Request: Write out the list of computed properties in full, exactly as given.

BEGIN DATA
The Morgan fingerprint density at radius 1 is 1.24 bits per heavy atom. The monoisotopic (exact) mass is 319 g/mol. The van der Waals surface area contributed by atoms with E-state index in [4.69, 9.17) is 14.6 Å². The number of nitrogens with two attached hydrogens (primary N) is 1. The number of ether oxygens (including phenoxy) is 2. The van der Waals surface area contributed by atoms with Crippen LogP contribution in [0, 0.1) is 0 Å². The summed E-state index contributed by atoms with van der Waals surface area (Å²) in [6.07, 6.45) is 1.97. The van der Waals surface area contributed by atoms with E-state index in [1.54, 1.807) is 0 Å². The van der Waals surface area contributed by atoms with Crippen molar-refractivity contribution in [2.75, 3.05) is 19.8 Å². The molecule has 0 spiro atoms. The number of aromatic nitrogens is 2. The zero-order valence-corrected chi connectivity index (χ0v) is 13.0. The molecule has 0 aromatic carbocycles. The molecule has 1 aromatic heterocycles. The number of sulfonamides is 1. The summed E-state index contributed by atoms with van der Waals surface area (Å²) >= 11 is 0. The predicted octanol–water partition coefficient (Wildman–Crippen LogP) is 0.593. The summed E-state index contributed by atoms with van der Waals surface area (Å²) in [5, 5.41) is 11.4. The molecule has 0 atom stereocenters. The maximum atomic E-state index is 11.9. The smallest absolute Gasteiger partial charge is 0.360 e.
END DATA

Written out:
The Morgan fingerprint density at radius 1 is 1.24 bits per heavy atom. The monoisotopic (exact) mass is 319 g/mol. The van der Waals surface area contributed by atoms with E-state index in [4.69, 9.17) is 14.6 Å². The number of nitrogens with two attached hydrogens (primary N) is 1. The number of ether oxygens (including phenoxy) is 2. The van der Waals surface area contributed by atoms with Crippen LogP contribution in [0, 0.1) is 0 Å². The summed E-state index contributed by atoms with van der Waals surface area (Å²) in [6.07, 6.45) is 1.97. The van der Waals surface area contributed by atoms with E-state index in [1.54, 1.807) is 0 Å². The van der Waals surface area contributed by atoms with Crippen molar-refractivity contribution in [2.75, 3.05) is 19.8 Å². The molecule has 0 spiro atoms. The number of aromatic nitrogens is 2. The zero-order valence-corrected chi connectivity index (χ0v) is 13.0. The molecule has 0 aromatic carbocycles. The molecule has 1 aromatic heterocycles. The number of sulfonamides is 1. The summed E-state index contributed by atoms with van der Waals surface area (Å²) >= 11 is 0. The predicted octanol–water partition coefficient (Wildman–Crippen LogP) is 0.593. The summed E-state index contributed by atoms with van der Waals surface area (Å²) in [5, 5.41) is 11.4. The molecule has 0 atom stereocenters. The maximum atomic E-state index is 11.9. The smallest absolute Gasteiger partial charge is 0.360 e.